How to Help Toddlers with the L and W Sounds: 6 Steps
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Reading to your toddler will help her learn to pronounce specific sounds.


Decoding toddler talk can be amusing at times. That little mouth of hers is still getting used to making all of those different sounds and movements. If she’s struggling with sounding out some of her letters, such as the L and the W, there are a few tricks that can help move her from practice to perfection.

Steps

  1. 1
    Be patient, and don’t worry. If your toddler is struggling with the L and W sounds, she’s not alone. This is a normal speech issue that many toddlers and preschoolers struggle with. According to Becca Jarzynski, a pediatric speech-language pathologist, the issue usually disappears by the time little ones head off to Kindergarten. So, don’t be hard on your child or yourself — this will likely pass with practice. If your concerns continue, though, contact your pediatrician and ask for a referral to a speech therapist.
  2. 2
    Read to your child every day. This helps her develop her language skills and introduces new words into her vocabulary. Choose books with plenty of pictures and rhyming. Also, be sure to enunciate the letters clearly, especially those L and W sounds. Dr. Seuss books work well for rhyming and the silly, colorful pictures will capture your child's attention.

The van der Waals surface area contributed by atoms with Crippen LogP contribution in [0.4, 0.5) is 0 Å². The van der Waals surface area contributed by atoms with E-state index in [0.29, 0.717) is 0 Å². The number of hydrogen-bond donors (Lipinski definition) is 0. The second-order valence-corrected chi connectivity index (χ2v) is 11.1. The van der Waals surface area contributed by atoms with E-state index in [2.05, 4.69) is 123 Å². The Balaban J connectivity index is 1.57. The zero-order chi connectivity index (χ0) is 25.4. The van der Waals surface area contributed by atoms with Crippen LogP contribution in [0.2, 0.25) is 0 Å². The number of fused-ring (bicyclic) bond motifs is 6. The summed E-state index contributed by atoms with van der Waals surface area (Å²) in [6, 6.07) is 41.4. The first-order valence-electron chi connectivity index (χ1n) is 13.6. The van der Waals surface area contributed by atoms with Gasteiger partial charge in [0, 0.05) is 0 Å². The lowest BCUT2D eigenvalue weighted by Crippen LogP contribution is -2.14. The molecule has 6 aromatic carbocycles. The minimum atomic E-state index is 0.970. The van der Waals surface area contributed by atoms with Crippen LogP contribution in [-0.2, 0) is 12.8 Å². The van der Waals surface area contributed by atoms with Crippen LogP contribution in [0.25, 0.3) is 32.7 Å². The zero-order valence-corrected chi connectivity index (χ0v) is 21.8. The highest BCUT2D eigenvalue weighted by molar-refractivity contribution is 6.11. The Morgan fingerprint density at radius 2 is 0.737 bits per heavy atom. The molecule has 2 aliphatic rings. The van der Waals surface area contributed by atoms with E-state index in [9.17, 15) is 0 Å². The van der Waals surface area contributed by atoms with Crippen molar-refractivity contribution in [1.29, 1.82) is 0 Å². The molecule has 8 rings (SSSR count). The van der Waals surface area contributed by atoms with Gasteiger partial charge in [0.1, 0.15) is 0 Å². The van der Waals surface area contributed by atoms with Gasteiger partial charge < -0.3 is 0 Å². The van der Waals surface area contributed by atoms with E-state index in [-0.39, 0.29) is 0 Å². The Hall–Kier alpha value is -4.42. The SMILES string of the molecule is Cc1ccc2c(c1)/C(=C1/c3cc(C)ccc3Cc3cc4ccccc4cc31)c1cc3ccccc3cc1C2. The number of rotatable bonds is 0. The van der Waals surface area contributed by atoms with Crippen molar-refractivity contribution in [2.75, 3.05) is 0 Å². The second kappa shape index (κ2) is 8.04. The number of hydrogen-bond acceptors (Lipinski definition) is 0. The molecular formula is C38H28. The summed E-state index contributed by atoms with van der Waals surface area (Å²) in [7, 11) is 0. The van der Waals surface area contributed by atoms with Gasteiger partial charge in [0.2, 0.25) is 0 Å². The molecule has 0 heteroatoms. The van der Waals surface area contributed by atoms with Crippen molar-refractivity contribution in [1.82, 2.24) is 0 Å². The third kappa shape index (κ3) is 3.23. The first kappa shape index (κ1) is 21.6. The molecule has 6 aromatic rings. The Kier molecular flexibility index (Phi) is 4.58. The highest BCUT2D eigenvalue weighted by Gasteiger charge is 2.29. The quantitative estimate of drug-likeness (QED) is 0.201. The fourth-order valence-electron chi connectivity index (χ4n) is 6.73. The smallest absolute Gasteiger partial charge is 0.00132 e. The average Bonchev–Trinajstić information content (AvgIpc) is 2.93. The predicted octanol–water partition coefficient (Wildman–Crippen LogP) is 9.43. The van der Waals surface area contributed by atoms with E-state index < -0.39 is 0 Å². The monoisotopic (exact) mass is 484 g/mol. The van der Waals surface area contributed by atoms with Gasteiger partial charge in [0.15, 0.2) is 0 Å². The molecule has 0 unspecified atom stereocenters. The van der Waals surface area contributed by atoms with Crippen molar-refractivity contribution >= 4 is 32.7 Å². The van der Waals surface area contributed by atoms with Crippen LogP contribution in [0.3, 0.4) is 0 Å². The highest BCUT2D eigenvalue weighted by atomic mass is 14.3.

3. 3
    Chat with your child frequently. Get down to her eye level or bring her up to yours and have a conversation. Talk about anything, but be sure to talk about things that begin with the letters L or W — laundry, washing dishes, laughing. Face-to-face talking helps your child work on the sounds she’s having trouble with, as well as the ones she already knows. Clearly say the words and slightly exaggerate the mouth and tongue movements that go with the sounds. Encourage her to talk and to ask questions. Practice makes perfect.
  4. 4
    Work on the words that she’s having issues with. If she’s consistently making the same mistakes, such as substituting the W sound for the L sound, or if she's omitting certain letter sounds altogether, repeat the word that she is trying to say, but say it correctly with clear enunciation. You don’t have to point out her mistake; simply repeat the word and begin a conversation about it. Be sure to say the word in question several times. For example, if she says, “Wook at the wittle wamb,” you can reply, "Wow, that little lamb is so cute. Look at those long legs on the lamb. How many legs does the lamb have? Should we count the legs on the lamb?"
  5. 5
    Bring some silly activities into the mix. Place a bit of peanut butter on the back of your toddler’s top front teeth and have her lick it off. This will help her tongue get used to the correct formation when she makes her L sounds. For W sounds, place a straw in a glass of milk and have your child blow bubbles. This shapes her mouth into the right formation for that letter and lets her have some fun, too.
  6. 6
    Sing some silly songs with your toddler. Music is a great learning partner and it tends to get a little one’s attention. Make up some songs or sing ones that you already know. Get festive with “Deck the Halls” at any time of year — the “fa la la la la, la la la la” line of the song is quite the L-sound workout.

Things You'll Need

  • Books
  • Peanut butter
  • Milk
  • Straw
  • Glass

Article Info

Categories: Education and Communications

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